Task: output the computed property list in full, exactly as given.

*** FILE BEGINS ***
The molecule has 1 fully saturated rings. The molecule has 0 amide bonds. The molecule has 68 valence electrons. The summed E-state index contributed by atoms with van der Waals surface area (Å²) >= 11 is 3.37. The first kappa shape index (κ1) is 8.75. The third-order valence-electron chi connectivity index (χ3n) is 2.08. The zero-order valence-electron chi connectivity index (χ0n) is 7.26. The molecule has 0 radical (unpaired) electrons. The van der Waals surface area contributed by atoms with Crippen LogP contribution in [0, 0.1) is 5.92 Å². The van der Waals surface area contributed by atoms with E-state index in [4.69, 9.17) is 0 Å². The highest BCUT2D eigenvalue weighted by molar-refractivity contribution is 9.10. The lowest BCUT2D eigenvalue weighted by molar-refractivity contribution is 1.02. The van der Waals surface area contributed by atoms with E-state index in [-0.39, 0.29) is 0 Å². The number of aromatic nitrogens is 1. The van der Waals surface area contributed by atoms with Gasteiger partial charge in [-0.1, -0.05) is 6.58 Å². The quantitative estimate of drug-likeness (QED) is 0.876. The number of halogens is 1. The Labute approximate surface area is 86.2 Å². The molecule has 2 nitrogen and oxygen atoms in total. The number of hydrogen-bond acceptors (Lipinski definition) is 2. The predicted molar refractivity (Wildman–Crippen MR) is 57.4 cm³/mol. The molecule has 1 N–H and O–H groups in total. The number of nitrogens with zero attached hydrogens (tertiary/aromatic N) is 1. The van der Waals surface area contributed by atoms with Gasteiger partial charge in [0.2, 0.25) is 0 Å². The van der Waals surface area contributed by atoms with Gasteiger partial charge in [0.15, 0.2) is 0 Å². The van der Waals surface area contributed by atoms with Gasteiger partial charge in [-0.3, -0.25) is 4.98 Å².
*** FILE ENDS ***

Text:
The molecule has 1 fully saturated rings. The molecule has 0 amide bonds. The molecule has 68 valence electrons. The summed E-state index contributed by atoms with van der Waals surface area (Å²) >= 11 is 3.37. The first kappa shape index (κ1) is 8.75. The third-order valence-electron chi connectivity index (χ3n) is 2.08. The zero-order valence-electron chi connectivity index (χ0n) is 7.26. The molecule has 0 radical (unpaired) electrons. The van der Waals surface area contributed by atoms with Crippen LogP contribution in [0, 0.1) is 5.92 Å². The van der Waals surface area contributed by atoms with E-state index in [4.69, 9.17) is 0 Å². The highest BCUT2D eigenvalue weighted by molar-refractivity contribution is 9.10. The lowest BCUT2D eigenvalue weighted by molar-refractivity contribution is 1.02. The van der Waals surface area contributed by atoms with E-state index in [-0.39, 0.29) is 0 Å². The number of aromatic nitrogens is 1. The van der Waals surface area contributed by atoms with Gasteiger partial charge in [-0.1, -0.05) is 6.58 Å². The quantitative estimate of drug-likeness (QED) is 0.876. The number of halogens is 1. The Labute approximate surface area is 86.2 Å². The molecule has 2 nitrogen and oxygen atoms in total. The number of hydrogen-bond acceptors (Lipinski definition) is 2. The predicted molar refractivity (Wildman–Crippen MR) is 57.4 cm³/mol. The molecule has 1 N–H and O–H groups in total. The number of nitrogens with zero attached hydrogens (tertiary/aromatic N) is 1. The van der Waals surface area contributed by atoms with Gasteiger partial charge in [0.2, 0.25) is 0 Å². The van der Waals surface area contributed by atoms with Gasteiger partial charge in [0.15, 0.2) is 0 Å². The van der Waals surface area contributed by atoms with Gasteiger partial charge in [-0.3, -0.25) is 4.98 Å².